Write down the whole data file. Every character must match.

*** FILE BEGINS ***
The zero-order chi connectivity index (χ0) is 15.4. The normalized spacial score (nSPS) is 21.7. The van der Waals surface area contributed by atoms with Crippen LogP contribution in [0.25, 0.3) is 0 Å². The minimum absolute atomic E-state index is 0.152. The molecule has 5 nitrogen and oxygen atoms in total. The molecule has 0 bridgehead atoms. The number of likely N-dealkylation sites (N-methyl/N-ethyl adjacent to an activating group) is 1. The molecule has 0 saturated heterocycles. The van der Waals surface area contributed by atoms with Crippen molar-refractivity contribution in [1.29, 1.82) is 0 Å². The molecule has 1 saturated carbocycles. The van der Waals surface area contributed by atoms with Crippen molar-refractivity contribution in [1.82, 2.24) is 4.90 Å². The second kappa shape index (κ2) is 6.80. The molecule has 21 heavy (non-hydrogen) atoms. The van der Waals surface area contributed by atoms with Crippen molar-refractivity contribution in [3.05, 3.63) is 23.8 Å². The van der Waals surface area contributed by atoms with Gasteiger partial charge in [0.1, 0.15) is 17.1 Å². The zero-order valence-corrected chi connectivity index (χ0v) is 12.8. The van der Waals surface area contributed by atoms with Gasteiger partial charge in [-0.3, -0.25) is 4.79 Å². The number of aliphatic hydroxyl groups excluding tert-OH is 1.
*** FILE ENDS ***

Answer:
The zero-order chi connectivity index (χ0) is 15.4. The normalized spacial score (nSPS) is 21.7. The van der Waals surface area contributed by atoms with Crippen LogP contribution in [0.25, 0.3) is 0 Å². The minimum absolute atomic E-state index is 0.152. The molecule has 5 nitrogen and oxygen atoms in total. The molecule has 0 bridgehead atoms. The number of likely N-dealkylation sites (N-methyl/N-ethyl adjacent to an activating group) is 1. The molecule has 0 saturated heterocycles. The van der Waals surface area contributed by atoms with Crippen molar-refractivity contribution in [1.29, 1.82) is 0 Å². The molecule has 1 saturated carbocycles. The van der Waals surface area contributed by atoms with Crippen molar-refractivity contribution in [1.82, 2.24) is 4.90 Å². The second kappa shape index (κ2) is 6.80. The molecule has 21 heavy (non-hydrogen) atoms. The van der Waals surface area contributed by atoms with Crippen molar-refractivity contribution in [3.05, 3.63) is 23.8 Å². The van der Waals surface area contributed by atoms with Gasteiger partial charge in [0.1, 0.15) is 17.1 Å². The zero-order valence-corrected chi connectivity index (χ0v) is 12.8. The van der Waals surface area contributed by atoms with Gasteiger partial charge in [-0.3, -0.25) is 4.79 Å². The number of aliphatic hydroxyl groups excluding tert-OH is 1.